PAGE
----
42nd Annual Meeting – Collection Care & HVAC, May 31, "Some trends in examining six years of utility and climate data at the Museum of Modern Art" by Jim Coddington

Jim Coddington, the chief conservator at the Museum of Modern Art (MoMA) in New York,  presented some trends that were found from analyzing the environmental data that was collected at MoMA over the past six years. This was particularly interesting because it compared two relatively new or newly renovated buildings with different types of usage/functionality and HVAC systems. The building on 53rd street, Jim admits, is very leaky from a number of sources, including the many doors through which thousands of people pass, and has a steam and electric HVAC system. The building in Queens (QNS) on the other hand is mostly concrete with very little glass and has a gas powered HVAC system. The data that Jim presented was collected from across the museum including finance, operation, conservation, and vistor services. Needless to say there are a lot of people invested in this.
Jim showed mostly graphs and charts. These included data showing the temperature and %RH outside, inside the buildings, dew point, and comparing this energy usage. I’ve included images of the graphs that I found most interesting or informative.

NYC average monthly temperatures (6 year average) showing periods of cooling and heating inside the buildings.
NYC average monthly temperature (6 year average) showing periods of cooling and heating inside the QNS building. Most graphs showed what the temperature was at 1 PM each day.

Indoor RH
This graph shows the indoor RH from fixed outdoor dew point to variable indoor set-point Temperature.

In QNS there is a large expenditures of gas in august and dips in winter. This is because that are able to use free cooling to extract excess heat for 8 or9 months, or 3 out of 4 seasons, through a heat exchanger on the roof. In this process, heat is absorbed from the condenser water by air chilled water. The length of time they are able to use free-cooling is based on set points of T and RH (see second image) and is affected by air temperature, relative humidity, and water supply temperature. Non-free cooling with the RH set at 50% happens over the summer and is longer at lower temperatures. So during the summer the temperature set point is allowed to drift to 22 degrees C. Jim mentioned that having a narrower set point may actually equal cost savings, but they have no data for that.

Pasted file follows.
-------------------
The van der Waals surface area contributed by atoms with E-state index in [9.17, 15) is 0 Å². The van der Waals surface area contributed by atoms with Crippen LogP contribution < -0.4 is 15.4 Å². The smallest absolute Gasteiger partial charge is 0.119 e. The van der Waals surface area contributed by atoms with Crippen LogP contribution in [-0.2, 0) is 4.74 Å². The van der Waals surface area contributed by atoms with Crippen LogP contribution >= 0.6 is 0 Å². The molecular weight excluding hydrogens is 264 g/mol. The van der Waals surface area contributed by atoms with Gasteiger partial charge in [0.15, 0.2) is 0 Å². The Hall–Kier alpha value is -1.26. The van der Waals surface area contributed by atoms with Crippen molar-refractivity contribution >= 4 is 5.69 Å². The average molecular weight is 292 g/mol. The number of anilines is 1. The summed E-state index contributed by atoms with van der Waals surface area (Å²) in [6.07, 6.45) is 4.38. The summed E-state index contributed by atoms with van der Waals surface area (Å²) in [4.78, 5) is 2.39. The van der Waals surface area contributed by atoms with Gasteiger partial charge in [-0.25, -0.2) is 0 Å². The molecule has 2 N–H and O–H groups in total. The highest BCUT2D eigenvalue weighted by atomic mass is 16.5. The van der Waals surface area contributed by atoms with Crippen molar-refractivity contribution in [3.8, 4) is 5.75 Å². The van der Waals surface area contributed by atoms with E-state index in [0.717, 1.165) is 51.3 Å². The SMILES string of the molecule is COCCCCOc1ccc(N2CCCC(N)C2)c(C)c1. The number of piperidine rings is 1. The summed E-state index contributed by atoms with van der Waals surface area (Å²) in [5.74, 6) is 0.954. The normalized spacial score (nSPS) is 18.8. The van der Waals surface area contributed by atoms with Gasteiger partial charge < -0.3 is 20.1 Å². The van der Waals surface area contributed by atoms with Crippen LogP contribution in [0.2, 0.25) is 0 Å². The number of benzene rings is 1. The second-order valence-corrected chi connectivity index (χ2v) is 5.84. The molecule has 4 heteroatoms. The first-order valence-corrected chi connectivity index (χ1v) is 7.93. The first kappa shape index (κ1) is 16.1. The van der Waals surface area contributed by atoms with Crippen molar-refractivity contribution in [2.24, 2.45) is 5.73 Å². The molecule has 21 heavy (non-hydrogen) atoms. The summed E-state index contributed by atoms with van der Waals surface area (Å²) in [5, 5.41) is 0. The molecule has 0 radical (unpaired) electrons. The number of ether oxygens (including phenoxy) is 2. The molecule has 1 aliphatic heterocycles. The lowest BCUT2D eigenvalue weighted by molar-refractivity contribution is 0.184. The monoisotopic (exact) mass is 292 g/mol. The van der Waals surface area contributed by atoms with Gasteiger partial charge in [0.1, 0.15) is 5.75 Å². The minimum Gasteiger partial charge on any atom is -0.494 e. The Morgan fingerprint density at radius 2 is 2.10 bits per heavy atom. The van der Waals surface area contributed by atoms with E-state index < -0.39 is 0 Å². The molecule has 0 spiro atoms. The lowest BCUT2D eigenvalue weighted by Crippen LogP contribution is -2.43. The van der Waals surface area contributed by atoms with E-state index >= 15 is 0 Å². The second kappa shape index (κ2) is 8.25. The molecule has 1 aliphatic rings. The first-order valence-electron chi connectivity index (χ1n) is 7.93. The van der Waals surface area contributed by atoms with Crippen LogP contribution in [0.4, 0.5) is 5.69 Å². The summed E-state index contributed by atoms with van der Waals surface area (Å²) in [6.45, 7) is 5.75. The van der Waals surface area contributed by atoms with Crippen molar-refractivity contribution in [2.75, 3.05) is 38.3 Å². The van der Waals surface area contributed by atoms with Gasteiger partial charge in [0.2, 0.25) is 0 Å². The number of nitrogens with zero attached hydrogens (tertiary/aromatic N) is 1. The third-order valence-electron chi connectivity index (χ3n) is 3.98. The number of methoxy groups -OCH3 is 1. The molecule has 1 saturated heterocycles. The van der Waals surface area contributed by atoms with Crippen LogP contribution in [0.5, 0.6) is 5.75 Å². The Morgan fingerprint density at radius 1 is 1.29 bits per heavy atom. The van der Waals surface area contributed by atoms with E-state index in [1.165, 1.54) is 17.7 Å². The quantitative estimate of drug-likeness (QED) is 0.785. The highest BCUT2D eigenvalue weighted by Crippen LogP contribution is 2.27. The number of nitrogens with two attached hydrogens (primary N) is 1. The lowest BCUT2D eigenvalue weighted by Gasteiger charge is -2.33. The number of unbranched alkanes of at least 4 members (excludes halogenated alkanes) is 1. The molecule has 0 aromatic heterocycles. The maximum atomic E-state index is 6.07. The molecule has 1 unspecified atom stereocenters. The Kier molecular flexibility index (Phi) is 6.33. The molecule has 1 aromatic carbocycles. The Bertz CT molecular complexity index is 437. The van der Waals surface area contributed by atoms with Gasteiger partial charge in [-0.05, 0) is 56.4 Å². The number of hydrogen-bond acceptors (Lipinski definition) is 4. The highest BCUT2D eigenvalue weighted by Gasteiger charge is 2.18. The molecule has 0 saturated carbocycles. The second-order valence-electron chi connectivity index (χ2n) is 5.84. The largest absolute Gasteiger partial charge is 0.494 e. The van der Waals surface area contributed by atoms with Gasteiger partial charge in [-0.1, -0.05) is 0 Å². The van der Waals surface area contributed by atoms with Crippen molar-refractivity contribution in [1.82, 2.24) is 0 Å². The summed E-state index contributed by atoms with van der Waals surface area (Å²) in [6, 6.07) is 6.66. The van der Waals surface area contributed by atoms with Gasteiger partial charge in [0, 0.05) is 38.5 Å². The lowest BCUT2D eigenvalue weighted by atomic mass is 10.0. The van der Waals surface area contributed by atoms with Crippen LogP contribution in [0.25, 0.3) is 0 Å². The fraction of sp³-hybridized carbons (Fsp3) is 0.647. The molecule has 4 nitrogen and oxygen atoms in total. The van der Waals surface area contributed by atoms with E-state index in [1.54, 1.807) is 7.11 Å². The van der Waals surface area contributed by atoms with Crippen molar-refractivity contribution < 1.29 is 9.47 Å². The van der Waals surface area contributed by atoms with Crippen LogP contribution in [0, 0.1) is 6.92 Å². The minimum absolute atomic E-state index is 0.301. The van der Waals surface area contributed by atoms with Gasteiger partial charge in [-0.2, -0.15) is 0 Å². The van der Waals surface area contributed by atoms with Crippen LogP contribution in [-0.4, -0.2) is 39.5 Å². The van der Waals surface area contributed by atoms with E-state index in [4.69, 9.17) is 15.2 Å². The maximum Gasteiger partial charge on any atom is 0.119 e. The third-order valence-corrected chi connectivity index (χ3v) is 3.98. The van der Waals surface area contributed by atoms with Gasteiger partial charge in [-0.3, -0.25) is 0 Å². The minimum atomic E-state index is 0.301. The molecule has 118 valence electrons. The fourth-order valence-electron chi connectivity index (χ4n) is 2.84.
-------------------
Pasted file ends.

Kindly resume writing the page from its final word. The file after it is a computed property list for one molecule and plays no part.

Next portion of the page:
On the analysis for the 53rd street building, Jim highlighted that this is a very different situation. It is a high use building, with lots of leakage points and demand on the systems- steam and electric principally. Therefore, the energy usage is much higher.
It has been asked whether heat from visitors is significant? In Chris McGlinchey’s calculation, the 360 kJ/hr given off by the visitors with a typical stay of 4 hours, this is not a huge contributing factor.
The combined energy usage in kJ/m2 at the 53rd street and QNS buildings.

In Jim’s summary and conclusions- The expected was stated that they are consuming more energy in the 53rd St building than QNS. This is mostly in winter (see the third image). The QNS building is more efficient because of the free cooling, lower set point temperature and equates to lower energy usage thanks to an efficient building design. Online Resources:

  • Steam- natural gas utility converter: http://www.coned.com/steam/default.asp
  • NIST Guide for the Use of the International System of Units (SI) 2008: http://physics.nist.gov/cuu/pdf/sp811.pdf
  • Humidity converter: http://www.cactus2000.de/uk/unit/masshum.shtml
  • Dewpoint calculator: http://www.decatur.ed/javascript/dew/index.html
  • NOAA, National.ncdc.noaa.gov/